A week ago it seemed as if there would be a stable status quo at the top of the Formula One driver market for 2013. Lewis Hamilton was thought to be minded to renew his contract with McLaren, if only because they offered him the more competitive car.
Michael Schumacher, it was assumed, would renew his contract with Mercedes. The only speculation was whether Felipe Massa had done enough to keep his seat at Ferrari, or would Sergio Perez step up from Sauber.
Then, last Friday, it all changed when Mercedes proudly announced their signing of Hamilton. It has set in train a reshuffling of the F1 pack.
It seems money, as much as a more competitive car, is the driving force behind the Mercedes deal. A bigger salary than McLaren’s offering, plus the opportunity to earn extra revenue from lucrative advertising opportunities seem to have turned Lewis’s head.
Revenge is sweet for Mercedes, who, no doubt, are still smarting that at the end of 2009, McLaren signed on then world champion Jenson Button from under their noses. There is little doubt the company are delighted to level the score by snatching Hamilton.
With Hamilton joining his long-time karting buddy Nico Rosberg at Mercedes, the team have a strong and compatible driver line-up. However, will it be the key to winning more races?
Bluntly, it needs to be.
So far, in the three years since Mercedes AMG Petronas joined the starting grid, their star engineering and driver line-up has brought only a single victory, for Nico Rosberg in China this April.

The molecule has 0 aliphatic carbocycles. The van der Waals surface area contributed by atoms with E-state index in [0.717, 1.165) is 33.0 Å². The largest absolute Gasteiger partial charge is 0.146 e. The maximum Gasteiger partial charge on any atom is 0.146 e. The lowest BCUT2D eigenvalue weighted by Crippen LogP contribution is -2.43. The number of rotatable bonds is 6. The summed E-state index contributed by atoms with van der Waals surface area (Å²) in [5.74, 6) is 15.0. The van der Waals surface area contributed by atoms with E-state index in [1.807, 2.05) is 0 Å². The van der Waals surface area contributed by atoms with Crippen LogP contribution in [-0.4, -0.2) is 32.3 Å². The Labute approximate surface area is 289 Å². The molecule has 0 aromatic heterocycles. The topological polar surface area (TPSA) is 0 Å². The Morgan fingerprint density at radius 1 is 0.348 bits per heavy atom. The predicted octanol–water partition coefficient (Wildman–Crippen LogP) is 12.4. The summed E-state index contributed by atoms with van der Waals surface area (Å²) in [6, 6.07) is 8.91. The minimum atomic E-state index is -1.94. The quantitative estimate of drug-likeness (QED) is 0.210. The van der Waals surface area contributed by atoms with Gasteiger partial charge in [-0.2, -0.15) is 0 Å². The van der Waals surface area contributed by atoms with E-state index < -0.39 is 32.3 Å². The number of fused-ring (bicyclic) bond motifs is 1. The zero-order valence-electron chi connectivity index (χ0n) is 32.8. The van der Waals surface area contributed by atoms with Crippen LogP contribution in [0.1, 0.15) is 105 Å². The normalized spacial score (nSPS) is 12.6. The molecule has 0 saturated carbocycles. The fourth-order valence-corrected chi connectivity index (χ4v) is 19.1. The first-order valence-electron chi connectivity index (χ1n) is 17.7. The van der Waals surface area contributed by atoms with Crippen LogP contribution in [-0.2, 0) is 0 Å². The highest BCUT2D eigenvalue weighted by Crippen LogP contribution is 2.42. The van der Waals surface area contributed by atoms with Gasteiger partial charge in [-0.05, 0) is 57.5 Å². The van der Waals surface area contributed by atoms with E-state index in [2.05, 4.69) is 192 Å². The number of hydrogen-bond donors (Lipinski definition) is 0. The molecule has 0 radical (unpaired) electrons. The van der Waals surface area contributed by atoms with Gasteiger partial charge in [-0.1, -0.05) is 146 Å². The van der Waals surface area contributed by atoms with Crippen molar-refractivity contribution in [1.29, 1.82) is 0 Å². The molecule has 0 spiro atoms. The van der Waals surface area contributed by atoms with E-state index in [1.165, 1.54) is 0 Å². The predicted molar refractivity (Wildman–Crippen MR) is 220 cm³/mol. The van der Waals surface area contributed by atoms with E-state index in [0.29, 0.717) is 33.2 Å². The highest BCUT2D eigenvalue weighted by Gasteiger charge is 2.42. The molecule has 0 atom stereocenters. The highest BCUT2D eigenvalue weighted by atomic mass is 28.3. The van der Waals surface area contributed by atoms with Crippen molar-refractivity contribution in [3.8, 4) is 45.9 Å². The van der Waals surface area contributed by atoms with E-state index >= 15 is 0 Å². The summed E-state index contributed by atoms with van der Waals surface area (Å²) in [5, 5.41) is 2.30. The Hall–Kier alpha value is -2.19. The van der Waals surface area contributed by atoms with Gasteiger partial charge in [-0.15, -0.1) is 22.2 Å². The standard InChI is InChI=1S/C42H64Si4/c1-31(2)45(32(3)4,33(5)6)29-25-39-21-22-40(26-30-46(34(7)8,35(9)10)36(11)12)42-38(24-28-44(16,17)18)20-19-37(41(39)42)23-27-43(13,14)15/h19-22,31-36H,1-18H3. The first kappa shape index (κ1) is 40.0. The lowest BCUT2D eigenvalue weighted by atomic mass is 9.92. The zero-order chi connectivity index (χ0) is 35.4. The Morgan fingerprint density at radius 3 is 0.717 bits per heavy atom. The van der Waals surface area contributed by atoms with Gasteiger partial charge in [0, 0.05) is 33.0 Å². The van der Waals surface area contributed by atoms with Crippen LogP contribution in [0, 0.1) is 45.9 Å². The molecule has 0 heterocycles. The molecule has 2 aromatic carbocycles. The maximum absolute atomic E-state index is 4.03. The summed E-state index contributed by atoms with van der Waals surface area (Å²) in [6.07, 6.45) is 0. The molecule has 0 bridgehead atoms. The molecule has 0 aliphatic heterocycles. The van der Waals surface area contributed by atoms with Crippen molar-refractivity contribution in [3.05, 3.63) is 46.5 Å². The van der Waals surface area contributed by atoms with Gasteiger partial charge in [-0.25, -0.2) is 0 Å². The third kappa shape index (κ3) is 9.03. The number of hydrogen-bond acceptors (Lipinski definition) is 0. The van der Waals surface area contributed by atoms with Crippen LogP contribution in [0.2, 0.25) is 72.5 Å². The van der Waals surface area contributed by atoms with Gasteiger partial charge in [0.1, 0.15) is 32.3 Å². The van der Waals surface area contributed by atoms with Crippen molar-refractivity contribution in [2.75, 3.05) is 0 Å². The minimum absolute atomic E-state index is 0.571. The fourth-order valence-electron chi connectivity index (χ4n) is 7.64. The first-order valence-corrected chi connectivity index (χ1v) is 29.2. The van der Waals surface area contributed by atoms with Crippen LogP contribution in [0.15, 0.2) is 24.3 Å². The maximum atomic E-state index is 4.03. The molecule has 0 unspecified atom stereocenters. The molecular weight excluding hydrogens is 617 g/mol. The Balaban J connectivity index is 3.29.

Despite being headed by the legendary Ross Brawn and a host of the top technical brains in the sport, including Bob Bell (ex Renault), Geoff Willis (Williams) and Aldo Costa (Ferrari), the team has struggled to offer a car which is a consistent match for rivals Red Bull, McLaren and Ferrari.
Clearly Hamilton has high hopes for the future. One factor which may have influenced Hamilton could be the appointment of former three-time world champion Niki Lauda as ‘sporting advisor’.
The straight-talking Austrian will, I am sure, give added focus to Mercedes’ decision-making on the pit wall. More than that, he is a man Lewis respects and may be just the sort of race-hardened father figure who can keep Lewis’s sometimes over-developed ego under control.
Meanwhile, McLaren has already pulled off a masterstroke by signing Perez.
The Mexican is a graduate of the Ferrari Driver Academy and it seemed his move to Maranello was a foregone conclusion. However, as the Ferrari management prevaricated over Massa’s future, McLaren swooped and Perez slipped through Ferrari’s fingers.
Perez is, in my view, the most talented graduate to Formula One in recent years. It could even be that Perez in a McLaren might beat Hamilton in a Mercedes to the first victory of the 2013 season.
The final turn in this pack of cards came on Thursday, when Michael Schumacher announced retirement — his second — at the end of the 2012 season, at an impromptu press conference at the Suzuka circuit.
As in 2006, when the German could see the doors at Ferrari closing as the team homed in on future signing Kimi Raikkonen, the seven-time world champion has been squeezed aside, this time by Mercedes, in favour of younger talent.
That means there are just six races left in Schumacher’s 21-year Formula One racing career. Could one of those races culminate in that record-breaking, yet so far elusive 92nd race victory?
The odds will be stacked against Schumacher in Suzuka where he faces a 10-place grid penalty for his collision with Jean-Eric Vergne in Singapore.
But in Korea or India, where the long straights favour the Mercedes, a win is certainly possible. And, what a retirement present that would be!
Steve Slater is an F-1 race commentator on STAR Sports.